National Trust to close properties – but opening parklands for free

There are popular paths at Sutton Hoo near Woodbridge. Picture: SARAH LUCY BROWN

There are popular paths at Sutton Hoo near Woodbridge. Picture: SARAH LUCY BROWN - Credit: Archant

The National Trust is to close all its properties during the coronavirus covid – but hopes to open parkland for free to the public to give people the chance to get exercise in relative isolation while the country faces lockdown.

The National Trust hopes to keep Ickworth Park open to give people the chance to take exercise in a

The National Trust hopes to keep Ickworth Park open to give people the chance to take exercise in a beautiful area. Picture: PAUL GEATER - Credit: Archant

Exact details are still being worked out – and the Trust hopes to publish them on Friday. But its chief executive Hilary McGrady said the charity would work hard to keep as many of the Trust’s gardens and parklands open, free of charge, alongside coast and countryside, to encourage the nation to enjoy open space.

All opening would have to be in line with the government’s social distancing guidance.

More on the coronavirus crisis

Ms McGrady said: “The National Trust was founded 125 years ago for the benefit of the entire nation. We want to honour our mission – to enable people and nature to thrive. Over the coming weeks we will do all that we can to keep on providing public benefit through caring for places and giving people access wherever possible.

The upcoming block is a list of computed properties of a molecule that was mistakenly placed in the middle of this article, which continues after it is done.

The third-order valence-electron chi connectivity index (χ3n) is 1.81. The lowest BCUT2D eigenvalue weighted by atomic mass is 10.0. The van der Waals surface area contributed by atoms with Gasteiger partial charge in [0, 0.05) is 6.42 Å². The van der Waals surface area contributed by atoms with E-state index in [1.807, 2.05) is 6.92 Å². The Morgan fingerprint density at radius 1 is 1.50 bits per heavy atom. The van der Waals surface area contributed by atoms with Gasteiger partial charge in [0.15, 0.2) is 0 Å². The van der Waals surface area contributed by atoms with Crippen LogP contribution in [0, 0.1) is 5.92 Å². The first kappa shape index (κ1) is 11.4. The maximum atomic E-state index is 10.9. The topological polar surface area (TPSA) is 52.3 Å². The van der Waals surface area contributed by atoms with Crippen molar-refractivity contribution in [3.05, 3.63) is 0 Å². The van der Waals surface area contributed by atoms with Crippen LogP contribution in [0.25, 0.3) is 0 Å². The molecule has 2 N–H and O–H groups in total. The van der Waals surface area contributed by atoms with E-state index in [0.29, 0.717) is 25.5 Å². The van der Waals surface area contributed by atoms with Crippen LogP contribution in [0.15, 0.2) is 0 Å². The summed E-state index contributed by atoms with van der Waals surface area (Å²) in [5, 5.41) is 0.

“While we will close our indoor areas to help fight the spread of coronavirus, we recognise that people are likely to need access to open space and to nature, beauty and history.”


You may also want to watch:


Among the sites which could be open are Sutton Hoo where there are countryside walks through the extensive grounds where the Anglo Saxon treasure ship was discovered in 1939, and Ickworth near Bury St Edmunds where the huge stately home is at the centre of a very large estate.

The Trust also owns Dunwich Heath and part of the beach between that area and the RSPB reserve at Minsmere.

Most Read

Government health chiefs and the Prime Minister have made it clear that while people should avoid coming into contact with others as much as possible, it is important that they should be able to do some exercise and carry on with activities like walking pets if at all possible.

Opening National Trust land to more casual walkers would help that – but officials could be wary if too many people started using parkland, meaning they had too much contact with other people which could risk spreading any germs they were carrying.

Full details of the National Trust’s final proposals are expected to be published by the weekend.

Become a Supporter

This newspaper has been a central part of community life for many years. Our industry faces testing times, which is why we're asking for your support. Every contribution will help us continue to produce local journalism that makes a measurable difference to our community.

Become a Supporter